These communities provide care for life and are often called life-care communities. They combine three or more levels of care (independent living, assisted living and nursing home care) in a single setting, allowing residents to move from one level of care to another. CCRCs could be the right choice if you do not need care now but would like to have care available, when needed. Or, if you do not want to move regardless of changes in your health. These communities are age-restricted and vary by community.
Services and Fees
Amenities vary according to the CCRC and residents’ needs. Typical services include:
nursing and other health care services
meals and special diets
recreational and educational activities
CCRCs involve a substantial financial investment. Most require a one-time entry fee and subsequent monthly payments. In New England, a typical entry fee is at least $200,000. Generally, CCRCs do not accept Medicaid funding, although a few may accept such payment for residents who move permanently to the nursing care section of the facility.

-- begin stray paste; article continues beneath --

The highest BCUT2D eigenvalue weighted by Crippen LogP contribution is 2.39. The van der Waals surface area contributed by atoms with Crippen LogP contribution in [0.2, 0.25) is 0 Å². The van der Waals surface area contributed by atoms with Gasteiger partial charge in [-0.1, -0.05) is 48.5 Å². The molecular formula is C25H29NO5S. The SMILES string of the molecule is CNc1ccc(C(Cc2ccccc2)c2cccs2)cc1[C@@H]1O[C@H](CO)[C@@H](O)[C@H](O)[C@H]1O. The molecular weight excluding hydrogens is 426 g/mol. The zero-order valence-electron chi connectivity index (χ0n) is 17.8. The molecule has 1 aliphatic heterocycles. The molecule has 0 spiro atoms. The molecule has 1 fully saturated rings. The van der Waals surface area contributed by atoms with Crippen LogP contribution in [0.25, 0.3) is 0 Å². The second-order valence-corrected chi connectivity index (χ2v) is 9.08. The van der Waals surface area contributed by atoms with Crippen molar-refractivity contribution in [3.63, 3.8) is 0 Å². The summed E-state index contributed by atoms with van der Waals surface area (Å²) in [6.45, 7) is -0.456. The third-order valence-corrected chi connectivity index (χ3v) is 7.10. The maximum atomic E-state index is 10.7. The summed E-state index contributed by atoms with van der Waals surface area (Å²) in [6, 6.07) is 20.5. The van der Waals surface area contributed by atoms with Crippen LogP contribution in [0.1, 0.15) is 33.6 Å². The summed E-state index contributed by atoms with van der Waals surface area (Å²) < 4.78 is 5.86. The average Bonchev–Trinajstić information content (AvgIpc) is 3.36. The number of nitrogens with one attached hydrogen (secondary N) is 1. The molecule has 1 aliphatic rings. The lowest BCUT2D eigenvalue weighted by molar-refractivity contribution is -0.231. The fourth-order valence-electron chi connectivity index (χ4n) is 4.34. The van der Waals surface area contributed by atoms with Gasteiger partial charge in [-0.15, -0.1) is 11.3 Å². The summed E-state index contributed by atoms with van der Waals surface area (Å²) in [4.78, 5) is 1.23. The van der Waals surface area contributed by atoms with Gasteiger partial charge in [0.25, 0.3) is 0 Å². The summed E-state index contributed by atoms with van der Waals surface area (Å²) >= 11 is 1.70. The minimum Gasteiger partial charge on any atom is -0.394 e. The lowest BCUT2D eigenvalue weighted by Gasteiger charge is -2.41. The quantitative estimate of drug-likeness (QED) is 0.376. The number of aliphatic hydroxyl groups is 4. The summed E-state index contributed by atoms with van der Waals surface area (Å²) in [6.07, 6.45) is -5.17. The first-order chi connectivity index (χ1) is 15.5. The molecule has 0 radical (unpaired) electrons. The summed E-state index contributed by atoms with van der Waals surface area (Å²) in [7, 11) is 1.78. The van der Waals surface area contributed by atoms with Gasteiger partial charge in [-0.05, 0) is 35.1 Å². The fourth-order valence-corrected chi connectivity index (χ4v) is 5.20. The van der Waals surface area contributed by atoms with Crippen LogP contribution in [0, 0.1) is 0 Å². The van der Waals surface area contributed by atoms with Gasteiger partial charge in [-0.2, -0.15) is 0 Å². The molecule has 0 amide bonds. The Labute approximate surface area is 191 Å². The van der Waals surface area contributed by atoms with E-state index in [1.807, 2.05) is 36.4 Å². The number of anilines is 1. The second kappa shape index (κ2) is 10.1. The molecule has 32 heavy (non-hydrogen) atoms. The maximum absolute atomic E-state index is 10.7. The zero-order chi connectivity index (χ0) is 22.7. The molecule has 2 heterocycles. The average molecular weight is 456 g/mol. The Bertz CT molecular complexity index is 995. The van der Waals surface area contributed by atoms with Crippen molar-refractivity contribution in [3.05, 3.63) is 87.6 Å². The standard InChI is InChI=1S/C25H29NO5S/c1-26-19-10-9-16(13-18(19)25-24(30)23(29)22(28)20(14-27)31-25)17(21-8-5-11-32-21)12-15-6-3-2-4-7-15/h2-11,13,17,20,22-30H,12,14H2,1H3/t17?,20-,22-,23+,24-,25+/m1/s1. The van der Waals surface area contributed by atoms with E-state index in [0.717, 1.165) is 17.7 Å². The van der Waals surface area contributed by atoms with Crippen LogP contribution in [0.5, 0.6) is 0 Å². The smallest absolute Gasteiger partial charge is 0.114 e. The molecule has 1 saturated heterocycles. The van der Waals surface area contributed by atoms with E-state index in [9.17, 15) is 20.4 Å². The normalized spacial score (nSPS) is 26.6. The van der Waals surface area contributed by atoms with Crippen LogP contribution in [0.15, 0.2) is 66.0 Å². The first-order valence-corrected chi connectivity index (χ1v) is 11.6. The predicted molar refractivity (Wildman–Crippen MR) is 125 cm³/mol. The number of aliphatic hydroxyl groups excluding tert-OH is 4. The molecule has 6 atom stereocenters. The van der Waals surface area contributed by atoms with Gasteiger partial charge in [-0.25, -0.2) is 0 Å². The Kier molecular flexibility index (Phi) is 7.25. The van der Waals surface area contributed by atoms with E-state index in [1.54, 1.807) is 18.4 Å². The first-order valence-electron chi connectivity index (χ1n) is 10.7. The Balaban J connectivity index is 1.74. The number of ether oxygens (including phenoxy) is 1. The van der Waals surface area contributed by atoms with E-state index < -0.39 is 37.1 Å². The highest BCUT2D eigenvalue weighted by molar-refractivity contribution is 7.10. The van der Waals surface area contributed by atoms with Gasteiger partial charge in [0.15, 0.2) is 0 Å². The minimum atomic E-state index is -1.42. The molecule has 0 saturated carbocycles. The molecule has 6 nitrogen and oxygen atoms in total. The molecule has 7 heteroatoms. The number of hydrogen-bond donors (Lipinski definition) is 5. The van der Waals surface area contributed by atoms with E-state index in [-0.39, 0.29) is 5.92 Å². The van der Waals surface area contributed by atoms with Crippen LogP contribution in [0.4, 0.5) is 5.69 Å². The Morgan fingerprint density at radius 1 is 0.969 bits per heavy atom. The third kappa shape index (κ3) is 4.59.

Quality of Standards
CCRCs are not licensed in Connecticut, but they must adhere to statutory requirements, and they must register with the Department of Social Services. Various components, such as assisted living services, residential care and nursing home care are licensed by the Department of Public Health. The Continuing Care Accreditation Commission, a non-profit organization, accredits continuing care retirement communities. However, this is voluntary, and CCRCs do not have to participate in order to provide services.
Learn more. Please visit the 2-1-1 website to find a continuing care retirement community in your area. Please visit the Care Pathways website for a checklist on choosing a continuing care community.